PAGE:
Conventional, folk psychology… we meet again!
Folk psychology encompasses the sayings our culture has passed down through the ages like, “birds of a feather flock together.” They don’t always agree though! How about “opposites attract”? Well, contemporary psychology has answers to the colloquial sayings, but the function of an “availability heuristic” tends to change our opinion on things (as well as reduce dissonance).
An availability heuristic means making a decision based on the most salient idea that comes to mind (the idea that comes to mind most readily, and easily). Imagine this conversation in middle school, “Did you hear Mary is dating Billy!! I know they are so different, but opposites do attract!”
In this example, we can assume that Mary and Billy are two very different people, yet they are in a relationship. This causes the speaker a measure of dissonance. Perhaps this is because Billy always gets in trouble, always skips class, and doesn’t pay attention to his personal hygiene Mary on the other hand never skips class, always does her homework, and is a generally nice person. The idea that these two people would have a lifestyle that has much in common is surprising and causes us dissonance. To cope with it, we try to find a quick-fix, in this case a folksy saying, “opposites attract.”
According to the Five Principals of Liking, however, we know that similarity is of major importance. Opposites may be interested in learning more of each other, but the relationship will not be as strong as two individuals with more in common. Thus, we have to say that opposites may pique interest, but that’s about it.
While my last example may be benign, think about this conversation of a mother, who is raising a four-year-old, who is speaking to her own mother (the grand mother of the child).
The mother says, “I don’t know what to do with Billy. He never listens, and after warning him not to do things he still does. I have to take him over my knee and spank him, otherwise he thinks he can get away with anything.”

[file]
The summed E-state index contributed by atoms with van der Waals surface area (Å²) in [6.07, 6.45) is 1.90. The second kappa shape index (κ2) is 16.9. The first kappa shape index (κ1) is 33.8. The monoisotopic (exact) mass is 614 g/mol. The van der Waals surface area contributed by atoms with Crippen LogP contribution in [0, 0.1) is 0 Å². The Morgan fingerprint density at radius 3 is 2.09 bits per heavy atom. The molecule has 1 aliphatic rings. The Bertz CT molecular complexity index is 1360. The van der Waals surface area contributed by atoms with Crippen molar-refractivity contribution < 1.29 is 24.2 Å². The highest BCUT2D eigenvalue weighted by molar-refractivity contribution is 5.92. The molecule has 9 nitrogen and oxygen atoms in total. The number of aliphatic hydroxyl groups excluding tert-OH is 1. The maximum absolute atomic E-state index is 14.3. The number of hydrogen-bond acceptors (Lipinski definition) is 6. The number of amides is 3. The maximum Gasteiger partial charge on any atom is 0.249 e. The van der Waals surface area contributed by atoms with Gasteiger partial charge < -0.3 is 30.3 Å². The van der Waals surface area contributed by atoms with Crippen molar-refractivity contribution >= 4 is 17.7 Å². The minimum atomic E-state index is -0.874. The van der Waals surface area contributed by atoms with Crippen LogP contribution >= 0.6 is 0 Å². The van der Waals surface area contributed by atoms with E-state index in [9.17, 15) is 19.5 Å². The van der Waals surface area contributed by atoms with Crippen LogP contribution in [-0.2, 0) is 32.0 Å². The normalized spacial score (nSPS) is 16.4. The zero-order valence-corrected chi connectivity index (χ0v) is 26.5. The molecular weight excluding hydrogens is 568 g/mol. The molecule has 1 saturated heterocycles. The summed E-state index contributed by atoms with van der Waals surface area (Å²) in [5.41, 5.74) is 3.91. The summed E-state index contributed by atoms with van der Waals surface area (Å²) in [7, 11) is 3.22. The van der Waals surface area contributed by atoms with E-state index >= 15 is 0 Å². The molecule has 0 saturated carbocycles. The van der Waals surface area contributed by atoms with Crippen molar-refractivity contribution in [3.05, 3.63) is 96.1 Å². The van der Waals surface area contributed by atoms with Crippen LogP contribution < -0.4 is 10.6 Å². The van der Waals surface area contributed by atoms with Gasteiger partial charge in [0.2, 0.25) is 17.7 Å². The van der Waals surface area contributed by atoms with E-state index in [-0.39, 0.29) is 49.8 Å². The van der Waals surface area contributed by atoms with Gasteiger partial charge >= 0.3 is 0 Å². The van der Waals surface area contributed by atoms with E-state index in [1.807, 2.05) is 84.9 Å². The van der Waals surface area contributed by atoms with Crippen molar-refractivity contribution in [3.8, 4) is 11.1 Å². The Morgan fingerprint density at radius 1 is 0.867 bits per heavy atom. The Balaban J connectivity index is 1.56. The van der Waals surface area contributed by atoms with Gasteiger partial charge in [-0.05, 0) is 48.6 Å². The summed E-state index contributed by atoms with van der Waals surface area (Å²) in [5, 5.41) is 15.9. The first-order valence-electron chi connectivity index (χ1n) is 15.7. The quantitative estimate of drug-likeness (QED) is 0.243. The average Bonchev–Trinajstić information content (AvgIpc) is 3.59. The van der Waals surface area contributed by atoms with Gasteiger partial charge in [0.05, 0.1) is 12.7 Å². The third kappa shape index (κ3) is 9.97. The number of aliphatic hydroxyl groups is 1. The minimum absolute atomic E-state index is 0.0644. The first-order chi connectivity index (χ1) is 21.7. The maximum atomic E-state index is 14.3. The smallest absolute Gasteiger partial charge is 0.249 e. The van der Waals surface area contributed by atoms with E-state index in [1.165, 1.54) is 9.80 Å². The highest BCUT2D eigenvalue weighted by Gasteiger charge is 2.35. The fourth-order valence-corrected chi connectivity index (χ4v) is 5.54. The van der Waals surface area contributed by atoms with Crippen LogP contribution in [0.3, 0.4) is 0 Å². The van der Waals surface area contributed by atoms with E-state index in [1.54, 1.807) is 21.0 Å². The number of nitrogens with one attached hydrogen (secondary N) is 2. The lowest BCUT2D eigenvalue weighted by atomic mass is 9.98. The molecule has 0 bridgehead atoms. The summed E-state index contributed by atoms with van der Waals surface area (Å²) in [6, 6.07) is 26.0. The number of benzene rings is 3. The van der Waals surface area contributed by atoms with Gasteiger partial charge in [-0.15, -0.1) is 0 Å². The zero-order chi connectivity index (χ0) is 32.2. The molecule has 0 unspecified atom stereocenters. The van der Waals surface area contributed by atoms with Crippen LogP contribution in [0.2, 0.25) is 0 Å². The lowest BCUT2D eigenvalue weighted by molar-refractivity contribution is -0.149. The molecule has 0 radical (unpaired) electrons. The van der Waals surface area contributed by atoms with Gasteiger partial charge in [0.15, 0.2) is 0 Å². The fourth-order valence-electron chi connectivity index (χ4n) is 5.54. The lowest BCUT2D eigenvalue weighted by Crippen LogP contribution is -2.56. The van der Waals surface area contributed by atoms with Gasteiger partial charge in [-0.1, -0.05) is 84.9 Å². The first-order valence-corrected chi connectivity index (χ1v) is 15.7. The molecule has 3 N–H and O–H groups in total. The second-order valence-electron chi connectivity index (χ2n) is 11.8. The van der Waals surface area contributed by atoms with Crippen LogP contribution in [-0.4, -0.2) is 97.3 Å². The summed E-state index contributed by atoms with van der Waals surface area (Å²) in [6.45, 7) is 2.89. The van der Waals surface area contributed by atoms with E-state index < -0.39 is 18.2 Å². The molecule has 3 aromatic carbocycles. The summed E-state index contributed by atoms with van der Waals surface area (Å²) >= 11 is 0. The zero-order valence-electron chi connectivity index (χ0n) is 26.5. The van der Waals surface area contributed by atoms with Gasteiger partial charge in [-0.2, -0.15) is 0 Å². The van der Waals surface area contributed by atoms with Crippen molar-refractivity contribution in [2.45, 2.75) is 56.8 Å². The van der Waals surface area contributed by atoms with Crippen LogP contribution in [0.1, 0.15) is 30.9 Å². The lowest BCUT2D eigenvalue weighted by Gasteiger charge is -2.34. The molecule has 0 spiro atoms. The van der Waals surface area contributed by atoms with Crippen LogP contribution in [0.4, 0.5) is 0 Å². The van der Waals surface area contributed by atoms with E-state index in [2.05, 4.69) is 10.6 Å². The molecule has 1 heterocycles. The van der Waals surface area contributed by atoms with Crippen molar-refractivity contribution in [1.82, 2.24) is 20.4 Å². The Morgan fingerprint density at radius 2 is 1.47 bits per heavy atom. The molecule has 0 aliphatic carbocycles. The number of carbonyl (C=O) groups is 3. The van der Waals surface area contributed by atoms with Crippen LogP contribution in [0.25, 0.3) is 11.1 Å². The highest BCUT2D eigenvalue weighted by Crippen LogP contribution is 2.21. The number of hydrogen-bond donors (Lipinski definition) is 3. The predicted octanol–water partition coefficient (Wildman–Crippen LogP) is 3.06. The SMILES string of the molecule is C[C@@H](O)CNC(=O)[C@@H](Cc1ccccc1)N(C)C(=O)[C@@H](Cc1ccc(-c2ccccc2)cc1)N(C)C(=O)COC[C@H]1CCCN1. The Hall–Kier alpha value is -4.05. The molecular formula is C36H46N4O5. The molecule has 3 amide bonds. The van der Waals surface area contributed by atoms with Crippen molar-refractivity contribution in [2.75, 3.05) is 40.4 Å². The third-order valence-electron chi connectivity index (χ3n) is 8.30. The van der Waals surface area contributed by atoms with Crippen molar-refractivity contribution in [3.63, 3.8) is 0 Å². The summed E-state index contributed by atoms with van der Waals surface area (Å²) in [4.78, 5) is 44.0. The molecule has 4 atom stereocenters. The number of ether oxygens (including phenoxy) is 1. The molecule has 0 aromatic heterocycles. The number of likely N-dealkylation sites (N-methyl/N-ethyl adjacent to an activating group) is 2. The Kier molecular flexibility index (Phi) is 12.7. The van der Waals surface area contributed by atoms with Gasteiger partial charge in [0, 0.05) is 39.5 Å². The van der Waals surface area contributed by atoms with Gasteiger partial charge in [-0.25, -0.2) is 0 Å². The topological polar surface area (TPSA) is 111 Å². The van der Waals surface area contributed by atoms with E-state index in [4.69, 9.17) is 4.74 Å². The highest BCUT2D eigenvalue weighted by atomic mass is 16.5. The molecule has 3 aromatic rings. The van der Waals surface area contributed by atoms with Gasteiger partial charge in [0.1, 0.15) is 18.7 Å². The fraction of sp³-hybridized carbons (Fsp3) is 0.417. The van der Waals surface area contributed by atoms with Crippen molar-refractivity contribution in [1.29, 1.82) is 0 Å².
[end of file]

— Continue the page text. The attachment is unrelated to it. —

The grand mother says, “That’s how I was raised too. If you spare the rod, you spoil the child!”
In this instance we are talking about child abuse to inflict physical pain on an individual who lacks the ability to defend themselves, and they lack the ability to fully control their own behavior. As children do not have a fully developed Theory of Mind, it’s absurd to use martial discipline to change their behavior.
It’s very important to keep in mind what sort of message we send our children when we use physical discipline. What, precisely, is this interaction teaching the child? Advocates of physical discipline may feel it teaches children to be respectful, it allows a parent to instruct the child without question, and it gives the child discipline in the future.
There is no evidence to support this notion. It’s unfortunate that such an idea is still prevalent in this age.
Let’s look at a simple scenario, first from the parent’s point of view, then from the child’s. This will help us understand what they are learning from the interaction.
The parent comes home from a long days work and there sits six-year-old Billy, with chocolate all over his face. Billy’s parent was quite upset because Billy has been told time and time again that candy is not to be eaten except after supper! It seems obvious that the message has not stuck, so Billy’s parent feels like the only way to make this message clear is with a spanking. Billy is spanked, and his parents tells him why they are spanking him and what is expected of him.
From this example we can see that the parent felt they had done everything they could do to explain the situation, thus they needed to add some “weight” to their rules. The parent now assumes that Billy will think twice before disobeying again.
The story is a bit different from Billy’s point of view.